One of the many perks of waiting for lions to wake up in the evenings is that whilst Africa’s largest cats are barely twitching a whisker, it gives you the time to sit and enjoy the surroundings, where a myriad of smaller creatures are hard at work. Thousands of termites forage for detritus on the ground to take back to their mounds, providing a medium for food to support themselves and their queen; nightjars call in the distance;  spotted and Verraux’s eagle owls owls fly over in search of any unsuspecting rodents or scrub hares.

A lone buffalo bull crosses the Sand River at sunset. James Tyrrell

As the sun sets over the Sand River, it appears that all is calm and tranquil, but tiny fireflies are about to emerge from the grasses and reeds to create one of natures best pyrotechnic shows.

One night, while we were watching the Mangheni breakaway pride of lions sleeping on the banks of the Sand River, the river became illuminated with tiny flashing lights. I instantly turned off all of the lights from the vehicle – headlights, spotlight and radio – so that we could appreciate the flashes in total darkness (trusting that the lions were still asleep). We became completely mesmerized by one of the most spectacular pyrotechnic shows provided by one of the smallest animals at Londolozi – fireflies. As the male firefly flies over the river, he emits a flash of light at a specific frequency in the hope of finding a matching signal from a female. This flash happens in the abdomen and is caused by a chemical reaction between a substance called luciferin and an enzyme in the insect’s blood called luciferase. When these two substances mix, and there is oxygen present, it causes a bright flash.

By flashing at a certain frequency, the male and female fireflies are able to determine three things; the species, sex and exact location of the individuals they see emitting light. However, as always, there are predators lying in wait. In some parts of North America, the female of species of firefly known as the Pennsylvania firefly (Photuris spp.) is able to mimic the flashes of the female of a completely different species. The unsuspecting males of the species she mimics respond to what they think is a female of their own species, only to be eaten by one of natures best con artists.


Due to a simple reaction between two molecules in it’s abdomen, this firefly is able to produce a bright flash used to attract a mate of a similar species. There are, however, some firefly species which mimic the flash of other species, luring them in before catching and eating them. Photograph by Jessica Lucia.

One of the most incredible things about a firefly’s light is that very little energy is wasted. When we turn on a standard light bulb, nearly 90% of the energy produced is given off as heat and only 10% is actually given off as light. Imagine a large city at night for a second. Almost every single spec of light produced in that city comes from a source, and the majority of those stem from some form of fossil fuel, the effects of which we all know too well. In the case of the firefly, nature uses natural reactions that are still baffling the many scientists who study them. Will the future hold insights into a form of renewable chemical energy that is as efficient as that created by fireflies? In fact, because of its ability to glow, luciferase is now being used in some studies in bone marrow and stem cell research, making the cells much easier to see under a microscope.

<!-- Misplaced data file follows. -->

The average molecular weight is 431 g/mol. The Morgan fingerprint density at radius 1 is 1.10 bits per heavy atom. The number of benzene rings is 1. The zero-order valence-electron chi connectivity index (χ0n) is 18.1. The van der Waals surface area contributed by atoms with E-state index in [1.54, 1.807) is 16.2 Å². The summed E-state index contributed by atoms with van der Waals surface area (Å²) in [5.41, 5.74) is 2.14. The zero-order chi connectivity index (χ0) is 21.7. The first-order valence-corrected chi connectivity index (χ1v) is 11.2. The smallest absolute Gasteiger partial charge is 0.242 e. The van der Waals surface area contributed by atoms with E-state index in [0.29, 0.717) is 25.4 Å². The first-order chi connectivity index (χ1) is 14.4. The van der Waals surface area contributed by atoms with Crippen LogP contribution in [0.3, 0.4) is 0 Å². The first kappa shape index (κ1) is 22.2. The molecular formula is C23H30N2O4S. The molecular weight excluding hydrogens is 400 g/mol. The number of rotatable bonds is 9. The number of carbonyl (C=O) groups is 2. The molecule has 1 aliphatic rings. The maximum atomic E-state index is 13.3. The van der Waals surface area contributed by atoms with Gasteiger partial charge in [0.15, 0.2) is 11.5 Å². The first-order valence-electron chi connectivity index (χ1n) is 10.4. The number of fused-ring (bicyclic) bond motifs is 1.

Although not as bright as the city lights, these paraffin lanterns only produce light due to the paraffin and most of this energy is lost in the form of heat. Fireflies on the other hand, make use of most of the energy produced in their abdomen to produce light and very little energy is lost as heat. They seem to be one step ahead of us.

It often takes the smallest things to remind us that often, when it appears to be quiet and still, that there are quite literally thousands of processes still happening all around us, provided we take the time to appreciate them.

Filed under Wildlife


on Nature’s Light

Join the conversationJoin the conversation

Willie Uys

So good to see that people actually take note of the “little wonders” that are all around us. We tend to want to just see the large animals while God’s creation is also in the smaller and sometimes even more spectacular. Thanks for an interesting article. Greetings to James S.

Wendy MacNicol

Thank you so very much for this most interesting info on little Fireflies! The Lord, our Intelligent Designer of our Creation we so admire, is incredibly artistic, and scientific and just an Amazing Person altogether! He leaves Mankind totally gobsmacked, doesn’t He?? Man tries to copy His designs and so often fails abysmally.

Jill Larone

Thanks Shaun, for a very interesting blog on how amazing the smaller creatures are as well, and how important it is to take the time to appreciate these wondrous creatures!


That first shot of the firefly on the lawn is probably the best shot of a firefly I have ever seen. Totally awesome and many thanks for sharing the image. Made my day:)

Betty-Lou Luijken

What a stunning picture of the firefly (the one on top of the page)!!!

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